Farm Ireland
Independent.ie

Monday 23 October 2017

Dairy cow numbers set to rocket as industry booms

Professor Gerry Boyle, Teagasc director; Dr Tom Kelly, Teagasc's director of knowledge transfer; and Dr Noel Culleton, Teagasc's head of crops, environment and land use, read Teagasc's official publication on the Sectoral Road Maps 2018 for the agricultural and food sector
Professor Gerry Boyle, Teagasc director; Dr Tom Kelly, Teagasc's director of knowledge transfer; and Dr Noel Culleton, Teagasc's head of crops, environment and land use, read Teagasc's official publication on the Sectoral Road Maps 2018 for the agricultural and food sector
Caitriona Murphy

Caitriona Murphy

The number of dairy farmers will fall by more than 2,000 to 15,500 by 2018 but the national dairy herd will increase to 1,382,000 cows by the same year, according to Teagasc's latest dairy industry projections.

The dairy roadmap to 2018 foresees an increase in the average herd size to 89 cows, while the average milk delivered per farm will increase to 458,123kg.

Ireland's national milk production will increase to 7,101m tonnes in 2018, which would be an increase of 39pc above 2008 or 43pc above 2009 levels.

The majority of this increase in milk production above 2009 levels will be produced in the southern half of the country.

In tandem with the rising numbers of dairy cows and heifers, the area of land devoted to dairy production will increase in the coming years. Teagasc expects an increasing number of beef and tillage farms to convert to dairying in the coming years, particularly following the removal of milk quota regulations.

Outlook

While the medium-term outlook for international dairy product prices is good, Teagasc warns that the risk of increased price volatility will remain.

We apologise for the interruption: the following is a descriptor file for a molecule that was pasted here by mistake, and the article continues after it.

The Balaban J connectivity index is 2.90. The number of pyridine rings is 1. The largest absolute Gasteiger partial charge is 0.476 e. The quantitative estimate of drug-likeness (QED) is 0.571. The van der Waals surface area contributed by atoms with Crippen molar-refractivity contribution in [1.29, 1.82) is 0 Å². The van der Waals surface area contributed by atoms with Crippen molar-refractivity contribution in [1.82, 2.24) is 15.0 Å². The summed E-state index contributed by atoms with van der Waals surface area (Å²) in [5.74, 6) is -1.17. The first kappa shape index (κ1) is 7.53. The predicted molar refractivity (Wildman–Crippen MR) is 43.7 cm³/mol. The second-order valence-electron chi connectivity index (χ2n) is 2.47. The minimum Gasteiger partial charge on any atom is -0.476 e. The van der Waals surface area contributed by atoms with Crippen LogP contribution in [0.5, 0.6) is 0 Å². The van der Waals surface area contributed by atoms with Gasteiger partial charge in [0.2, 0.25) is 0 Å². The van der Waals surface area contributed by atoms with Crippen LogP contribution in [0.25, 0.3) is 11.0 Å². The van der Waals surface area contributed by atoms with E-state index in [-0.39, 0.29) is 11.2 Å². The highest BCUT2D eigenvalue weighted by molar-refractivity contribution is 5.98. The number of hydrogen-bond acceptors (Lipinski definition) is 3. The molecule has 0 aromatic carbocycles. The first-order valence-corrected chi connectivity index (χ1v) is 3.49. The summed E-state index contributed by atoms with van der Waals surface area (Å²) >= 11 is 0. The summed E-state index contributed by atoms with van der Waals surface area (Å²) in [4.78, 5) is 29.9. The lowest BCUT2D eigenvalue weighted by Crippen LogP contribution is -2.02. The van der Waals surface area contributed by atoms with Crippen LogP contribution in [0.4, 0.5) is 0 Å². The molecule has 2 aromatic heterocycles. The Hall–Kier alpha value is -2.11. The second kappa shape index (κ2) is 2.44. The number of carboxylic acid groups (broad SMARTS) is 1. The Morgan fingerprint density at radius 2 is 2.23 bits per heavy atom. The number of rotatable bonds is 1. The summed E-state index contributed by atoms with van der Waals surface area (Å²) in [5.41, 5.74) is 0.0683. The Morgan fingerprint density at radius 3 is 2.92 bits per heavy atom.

To cope with this problem, dairy farm businesses will have to move towards controlling their future by adopting farming systems that are insulated from market price volatility and external cost exposures.

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Between now and 2018, the Nitrates Directive will require dairy farmers to refine their herd management and improve nutrient efficiency, but it should not unduly restrict efficient and innovative dairy farmers, Teagasc believes.

While cow numbers will have increased by 25pc during the decade between 2008 and 2018 and milk production per cow by 13pc, the greenhouse gas emissions per unit of milk production will actually be reduced over the same period.

Teagasc predicts numerous improvements in technical performance on farms between now and 2018.

Average herd EBI is expected to almost double from €75 now to €140 in 2018, while the concentrate fed per cow will be reduced from more than 1,040kg currently to 750kg in 2018.

Milk yield per cow is expected to increase from 4,661kg to 5,140kg in 2018, while milk solids will increase from 334kg to 378kg.

Calving interval will be reduced from 389 days currently to 380 days in 2018, while the mean calving date will be brought forward by six days from March 16 to March 10.

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